Oil on Water, the Nomad, and the First Person Point of View

26 Mar

Although her essay “Postcolonial Despotism from a Postmodern Standpoint: Helon Habila’s Waiting for an Angel” focuses on a different novel by Helon Habila, Ali Erritouni makes claims that I believe apply to Oil on Water. One of the things that most interests me regarding Oil on Water is how Habila chooses to write the novel from a first person point of view, even though the novel deals with an issue plaguing an entire country. Erritouni writes that Habila belongs to a third generation of Nigerian writers, the first and second generations being more concerned with political conditions in Africa, while these third generation writers focus on “nomadism, exile, displacement, and deracination.” Erritouni states that Habila shares traits from all three generations of Nigerian writers, claiming that Habila views revolutionary violence as just as futile and destructive as colonialism.

What I find interesting about Erritouni’s ideas in her essay compared to the point of view Habila uses in Oil on Water is that the narrator, Rufus, is a completely neutral character. Although he harbors anger over his sister’s severe burning due to an oil fire in his village, he does not voice approval over the rebels kidnapping the wife of a British oil executive. Rufus is a journalist – he is objective in his view of the world. Erritouni reveals that the main character of the Habila novel she focuses on (Waiting for an Angel), is a journalist as well. I discovered in an interview that Habila did with PBS that he also worked as a journalist for some time. The first person perspective becomes clearer to me: Habila wants to present objective views of the issues in Nigeria. He wants his readers to see both sides while still feeling the horror of these experiences through a narrator who has experienced them himself.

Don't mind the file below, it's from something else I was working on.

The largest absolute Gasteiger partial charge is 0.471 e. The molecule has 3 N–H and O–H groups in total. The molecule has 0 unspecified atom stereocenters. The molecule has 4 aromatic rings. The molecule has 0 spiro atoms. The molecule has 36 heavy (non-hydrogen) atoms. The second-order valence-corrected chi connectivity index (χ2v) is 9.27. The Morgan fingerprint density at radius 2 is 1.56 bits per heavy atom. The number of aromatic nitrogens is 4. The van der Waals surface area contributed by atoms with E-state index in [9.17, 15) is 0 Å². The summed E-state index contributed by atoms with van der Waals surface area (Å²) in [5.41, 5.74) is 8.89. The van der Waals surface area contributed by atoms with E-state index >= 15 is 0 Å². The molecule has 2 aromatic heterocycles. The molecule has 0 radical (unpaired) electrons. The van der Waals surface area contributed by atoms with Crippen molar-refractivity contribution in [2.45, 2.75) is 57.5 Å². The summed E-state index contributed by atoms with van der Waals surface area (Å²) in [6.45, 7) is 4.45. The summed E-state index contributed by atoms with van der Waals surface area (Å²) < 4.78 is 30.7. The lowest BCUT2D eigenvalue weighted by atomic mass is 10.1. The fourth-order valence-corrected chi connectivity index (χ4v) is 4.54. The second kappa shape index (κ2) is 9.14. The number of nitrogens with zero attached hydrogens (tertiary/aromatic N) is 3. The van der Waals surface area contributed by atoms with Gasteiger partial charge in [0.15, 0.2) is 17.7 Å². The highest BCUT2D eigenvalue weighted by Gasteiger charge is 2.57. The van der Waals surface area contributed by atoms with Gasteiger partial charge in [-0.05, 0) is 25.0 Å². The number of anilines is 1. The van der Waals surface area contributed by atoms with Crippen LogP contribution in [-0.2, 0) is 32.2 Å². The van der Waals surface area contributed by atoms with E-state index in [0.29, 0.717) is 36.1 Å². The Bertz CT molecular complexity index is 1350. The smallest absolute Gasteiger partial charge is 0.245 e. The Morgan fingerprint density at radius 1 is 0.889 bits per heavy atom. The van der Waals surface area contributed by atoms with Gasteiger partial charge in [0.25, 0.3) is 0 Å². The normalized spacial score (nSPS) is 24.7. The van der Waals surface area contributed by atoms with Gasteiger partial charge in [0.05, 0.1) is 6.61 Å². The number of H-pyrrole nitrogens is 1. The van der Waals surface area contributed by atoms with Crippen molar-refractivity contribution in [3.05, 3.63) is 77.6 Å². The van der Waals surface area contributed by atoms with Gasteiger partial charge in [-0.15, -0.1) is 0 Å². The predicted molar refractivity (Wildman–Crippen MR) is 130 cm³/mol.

Erritouni writes, “For Habila, given its lack of restraint and the means of violence at its disposal, the masses cannot hope to prevail against the despotic state.” I find this claim to be true: Habila uses Rufus to show how what the rebels do is just as bad as what the “despotic state,” the oil companies, do to the Nigerian people. Erritouni sees Habila conceiving “the intellectual” as a nomad, rather than “the nerve-center of her society.” I also see Rufus fitting into this description. He has been a nomad for the majority of his life, leaving home to complete an apprenticeship, and then going off to journalism school. His career as a journalist inherently makes him a nomad, and his identification with Zaq increases these nomad-like tendencies, as Zaq is always on the move, roaming the world. Rufus is not the “nerve-center” of his society, as Erritouni claims, because Rufus is the one who must tell his society’s story. He is its eyes and ears, rather than its heart.

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